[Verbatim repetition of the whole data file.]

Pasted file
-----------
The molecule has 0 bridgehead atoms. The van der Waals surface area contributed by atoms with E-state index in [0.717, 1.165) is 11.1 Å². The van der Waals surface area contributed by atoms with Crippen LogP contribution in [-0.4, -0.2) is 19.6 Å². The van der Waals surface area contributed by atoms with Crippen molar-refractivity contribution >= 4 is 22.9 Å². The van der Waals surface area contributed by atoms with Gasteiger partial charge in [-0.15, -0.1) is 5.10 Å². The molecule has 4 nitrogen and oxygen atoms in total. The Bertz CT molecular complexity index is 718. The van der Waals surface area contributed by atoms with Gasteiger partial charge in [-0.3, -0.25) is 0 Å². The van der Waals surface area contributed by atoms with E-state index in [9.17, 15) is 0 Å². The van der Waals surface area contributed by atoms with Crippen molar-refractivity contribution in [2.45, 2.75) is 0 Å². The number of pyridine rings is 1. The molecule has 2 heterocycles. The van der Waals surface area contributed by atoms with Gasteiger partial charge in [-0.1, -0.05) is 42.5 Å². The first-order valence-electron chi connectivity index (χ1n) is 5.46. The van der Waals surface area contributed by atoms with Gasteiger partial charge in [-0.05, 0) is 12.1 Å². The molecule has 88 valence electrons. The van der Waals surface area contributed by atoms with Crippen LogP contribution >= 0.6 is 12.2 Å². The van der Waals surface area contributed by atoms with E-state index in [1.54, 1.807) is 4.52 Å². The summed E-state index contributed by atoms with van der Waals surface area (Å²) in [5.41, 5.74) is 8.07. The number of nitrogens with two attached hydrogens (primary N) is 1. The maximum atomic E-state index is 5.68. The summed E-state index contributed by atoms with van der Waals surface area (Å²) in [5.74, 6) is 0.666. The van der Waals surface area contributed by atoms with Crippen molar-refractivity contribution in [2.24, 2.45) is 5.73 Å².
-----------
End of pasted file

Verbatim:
The molecule has 0 bridgehead atoms. The van der Waals surface area contributed by atoms with E-state index in [0.717, 1.165) is 11.1 Å². The van der Waals surface area contributed by atoms with Crippen LogP contribution in [-0.4, -0.2) is 19.6 Å². The van der Waals surface area contributed by atoms with Crippen molar-refractivity contribution >= 4 is 22.9 Å². The van der Waals surface area contributed by atoms with Gasteiger partial charge in [-0.15, -0.1) is 5.10 Å². The molecule has 4 nitrogen and oxygen atoms in total. The Bertz CT molecular complexity index is 718. The van der Waals surface area contributed by atoms with Gasteiger partial charge in [-0.3, -0.25) is 0 Å². The van der Waals surface area contributed by atoms with E-state index in [9.17, 15) is 0 Å². The van der Waals surface area contributed by atoms with Crippen molar-refractivity contribution in [2.45, 2.75) is 0 Å². The number of pyridine rings is 1. The molecule has 2 heterocycles. The van der Waals surface area contributed by atoms with Gasteiger partial charge in [-0.1, -0.05) is 42.5 Å². The first-order valence-electron chi connectivity index (χ1n) is 5.46. The van der Waals surface area contributed by atoms with Gasteiger partial charge in [-0.05, 0) is 12.1 Å². The molecule has 88 valence electrons. The van der Waals surface area contributed by atoms with Crippen LogP contribution >= 0.6 is 12.2 Å². The van der Waals surface area contributed by atoms with E-state index in [1.54, 1.807) is 4.52 Å². The summed E-state index contributed by atoms with van der Waals surface area (Å²) in [5.41, 5.74) is 8.07. The number of nitrogens with two attached hydrogens (primary N) is 1. The maximum atomic E-state index is 5.68. The summed E-state index contributed by atoms with van der Waals surface area (Å²) in [5.74, 6) is 0.666. The van der Waals surface area contributed by atoms with Crippen molar-refractivity contribution in [2.24, 2.45) is 5.73 Å².